B. Requisite Elements of Inman's Three-Count Indictment

With that background in mind, we first turn to the requisite elements of the counts that Inman faced at trial. To reiterate, those charges were Count I, extortion under color of official right in violation of 18 U.S.C. § 1951 (the Hobbs Act); Count II, soliciting a bribe in violation of 18 U.S.C. § 666(a)(1)(B); and Count III, making a false statement to the FBI in violation of 18 U.S.C. § 1001(a)(2). We discuss each count in turn below.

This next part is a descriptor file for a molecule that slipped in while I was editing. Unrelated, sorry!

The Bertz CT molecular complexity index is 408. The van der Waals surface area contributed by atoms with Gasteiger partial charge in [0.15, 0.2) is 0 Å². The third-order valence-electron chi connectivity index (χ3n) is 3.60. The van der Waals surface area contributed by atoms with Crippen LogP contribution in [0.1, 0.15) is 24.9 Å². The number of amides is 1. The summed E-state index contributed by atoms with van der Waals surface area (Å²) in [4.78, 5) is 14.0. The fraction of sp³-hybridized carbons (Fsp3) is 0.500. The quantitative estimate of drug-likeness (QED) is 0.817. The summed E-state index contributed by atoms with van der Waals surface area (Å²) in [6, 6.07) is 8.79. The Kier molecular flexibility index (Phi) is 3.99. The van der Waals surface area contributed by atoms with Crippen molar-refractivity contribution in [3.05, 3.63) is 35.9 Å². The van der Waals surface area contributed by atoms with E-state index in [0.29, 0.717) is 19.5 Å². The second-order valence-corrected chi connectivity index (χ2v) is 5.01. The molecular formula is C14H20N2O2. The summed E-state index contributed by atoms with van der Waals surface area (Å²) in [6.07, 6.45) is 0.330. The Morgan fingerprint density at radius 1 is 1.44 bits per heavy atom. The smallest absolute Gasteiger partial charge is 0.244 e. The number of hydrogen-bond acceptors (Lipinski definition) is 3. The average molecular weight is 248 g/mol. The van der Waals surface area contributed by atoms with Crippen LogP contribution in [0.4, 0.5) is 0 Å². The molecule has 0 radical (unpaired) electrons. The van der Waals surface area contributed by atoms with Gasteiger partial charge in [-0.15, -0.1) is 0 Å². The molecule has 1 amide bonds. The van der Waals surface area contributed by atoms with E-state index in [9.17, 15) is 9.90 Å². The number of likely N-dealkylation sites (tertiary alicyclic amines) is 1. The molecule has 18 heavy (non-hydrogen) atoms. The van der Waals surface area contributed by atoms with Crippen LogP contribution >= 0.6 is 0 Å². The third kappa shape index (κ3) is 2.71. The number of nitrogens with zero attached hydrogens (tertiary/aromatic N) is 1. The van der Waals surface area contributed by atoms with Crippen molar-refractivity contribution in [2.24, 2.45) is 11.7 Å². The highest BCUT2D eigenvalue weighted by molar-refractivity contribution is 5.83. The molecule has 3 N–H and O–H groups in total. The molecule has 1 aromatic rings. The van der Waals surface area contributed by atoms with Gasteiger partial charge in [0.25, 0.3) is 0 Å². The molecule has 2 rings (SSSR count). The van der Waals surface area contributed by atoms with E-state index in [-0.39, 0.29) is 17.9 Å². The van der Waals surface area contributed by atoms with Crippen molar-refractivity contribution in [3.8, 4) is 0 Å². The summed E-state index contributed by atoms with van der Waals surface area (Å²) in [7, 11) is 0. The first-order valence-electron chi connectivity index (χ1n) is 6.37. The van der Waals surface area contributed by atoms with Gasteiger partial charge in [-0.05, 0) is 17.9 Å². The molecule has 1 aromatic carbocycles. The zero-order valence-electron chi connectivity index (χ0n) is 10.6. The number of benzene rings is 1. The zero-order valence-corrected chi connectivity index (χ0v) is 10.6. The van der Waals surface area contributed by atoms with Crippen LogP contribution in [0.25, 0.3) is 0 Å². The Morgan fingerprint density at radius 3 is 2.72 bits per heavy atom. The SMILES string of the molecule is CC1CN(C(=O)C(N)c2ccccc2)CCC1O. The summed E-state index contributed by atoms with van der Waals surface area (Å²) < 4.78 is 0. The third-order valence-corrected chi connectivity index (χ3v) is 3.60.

Count I. 18 U.S.C. § 1951 defines “extortion” as “the obtaining of property from another, with his consent, induced by wrongful use of actual or threatened force, violence, or fear, or under color of official right.” 18 U.S.C.§ 1951(b)(2) (emphasis added). Section 1951(b)(2) thus includes two crimes—paradigmatic “extortion” and an offense more akin to bribery. See Terry, 707 F.3d at 612 (quoting United States v. Allen, 10 F.3d 405, 411 (7th Cir. 1993) (describing extortion and bribery crimes as “different sides of the same coin”)). The phrase “under color of official right” has been held to support the prosecution and conviction of public officials. See McCormick v. United States, 500 U.S. 257, 266 n.5, 111 S.Ct. 1807, 114 L.Ed.2d 307 (1991). As relevant here, the Supreme Court in McCormick addressed the level of proof needed to move a campaign contribution received by an elected official from permissible to illegal. See id. It defined such extortion as “payments ․ made in return for an explicit promise or undertaking by the official to perform or not to perform an official act.” Id. at 273, 111 S.Ct. 1807. In these circumstances, the elected official “asserts that his official conduct will be controlled by the terms of the promise or undertaking.” Id. Without this quid-pro-quo arrangement, it would be merely the permissible solicitation and receipt of campaign contributions, an act inherent in our electoral processes. Id. at 272, 274, 111 S.Ct. 1807.